12/26/2005: "Immaculate Conception Finkelstein"
In the spirit of Jean Teasdale meets your pretentious college roommate,
it's time for RATYHTCook's 2nd Annual Gingerbread Celebration.
Last year, you all took a brief respite from downloading amputee porn to
lean how to create gingerbread and how to transform those globs of dough
into eye-popping works of art that make the efforts of the Great Masters
appear as the finger paintings of Red State children by comparison. One
reader was so impressed that she wrote in to say "Mr. Anonymous, as an
art historian, I can attest that the gingerbread houses created by you
and your readers will, someday, expose charlatans such as Leonardo da
Vinci and Michelangelo as the frauds whom I've now come to realize they
are. The ceiling of the Sistine Chapel is transformed into a river of
fetid hobo's piss when placed beside your magna opera. My eyes have been
opened and I hereby renounce will current occupation and shall enroll in
culinary college immediately!" This year, we'll be playing a subtle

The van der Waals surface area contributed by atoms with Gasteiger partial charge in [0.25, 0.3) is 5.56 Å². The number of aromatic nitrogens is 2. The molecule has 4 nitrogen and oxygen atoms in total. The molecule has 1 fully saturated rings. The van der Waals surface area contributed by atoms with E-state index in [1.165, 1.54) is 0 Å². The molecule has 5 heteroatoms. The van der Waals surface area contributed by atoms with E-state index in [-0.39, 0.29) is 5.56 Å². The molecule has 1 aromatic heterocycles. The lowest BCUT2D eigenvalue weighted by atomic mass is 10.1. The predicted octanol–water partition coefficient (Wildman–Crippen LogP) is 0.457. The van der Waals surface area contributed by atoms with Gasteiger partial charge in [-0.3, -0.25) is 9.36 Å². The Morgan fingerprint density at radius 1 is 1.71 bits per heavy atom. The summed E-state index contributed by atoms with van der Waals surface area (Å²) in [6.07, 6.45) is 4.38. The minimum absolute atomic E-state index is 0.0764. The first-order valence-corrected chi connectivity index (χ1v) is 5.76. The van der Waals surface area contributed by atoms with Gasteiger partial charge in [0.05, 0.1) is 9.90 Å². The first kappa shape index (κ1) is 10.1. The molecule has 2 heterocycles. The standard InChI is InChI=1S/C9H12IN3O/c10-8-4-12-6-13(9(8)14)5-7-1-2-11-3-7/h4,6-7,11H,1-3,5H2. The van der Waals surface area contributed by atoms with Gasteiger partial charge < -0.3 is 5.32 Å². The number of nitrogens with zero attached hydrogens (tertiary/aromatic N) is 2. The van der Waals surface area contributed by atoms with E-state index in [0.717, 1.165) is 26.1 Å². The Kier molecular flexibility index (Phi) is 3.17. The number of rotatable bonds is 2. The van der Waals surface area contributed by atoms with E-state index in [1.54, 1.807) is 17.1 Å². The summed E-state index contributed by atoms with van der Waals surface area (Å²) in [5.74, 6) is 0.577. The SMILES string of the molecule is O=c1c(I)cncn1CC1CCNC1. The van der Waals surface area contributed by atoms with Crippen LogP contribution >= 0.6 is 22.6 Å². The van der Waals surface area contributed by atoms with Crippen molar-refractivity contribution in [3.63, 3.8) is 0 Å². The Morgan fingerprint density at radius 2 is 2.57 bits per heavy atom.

variation on that theme: Tribute Gingerbread Houses.
Once I'd hit upon the idea to build a gingerbread house paying tribute to
the work of one individual, I was next face with the dilemma of choosing
exactly whom that individual should be. Should I build a James "The
You-Bet-Your-Ass-He's Amazing" Randi house, featuring the bent spoons of
debunked "psychic" Uri Geller? Perhaps a "melty" Salvador Dali house? I
decided that it was best to leave the choice to serendipity and set off
to the Reading Terminal Market to buy gingerbread supplies. And
that's when I saw it…
A lobster shaped cookie cutter! Could there be any clearing sign that I was
to base my gingerbread house on the life and work of Jean-Paul Sartre?
Here's a side and back (photographed while the house was under
construction) of the house which prominently display the monstrous lobster
motif (as you're probably aware of, Sartre spent the final years of his life
believing that he was being pursued by a giant lobster)
I've mentioned in a previous essay, one of the central tenets of
Existentialism is that with freedom comes responsibility. As Sartre had
been a devout Marxist, I felt that I had the responsibility of using the
gingerbread house to depict the struggle of the urban proletariat; but
how? One again, serendipity came to my rescues as, while exiting the super
market after picking up some extra cloves, I notice a vending machine
filled with Homies. This time, responsibility had resulted in freedom; as
I was now free: free to complete my masterpiece.
The Tower of Gingerbread Existentialism…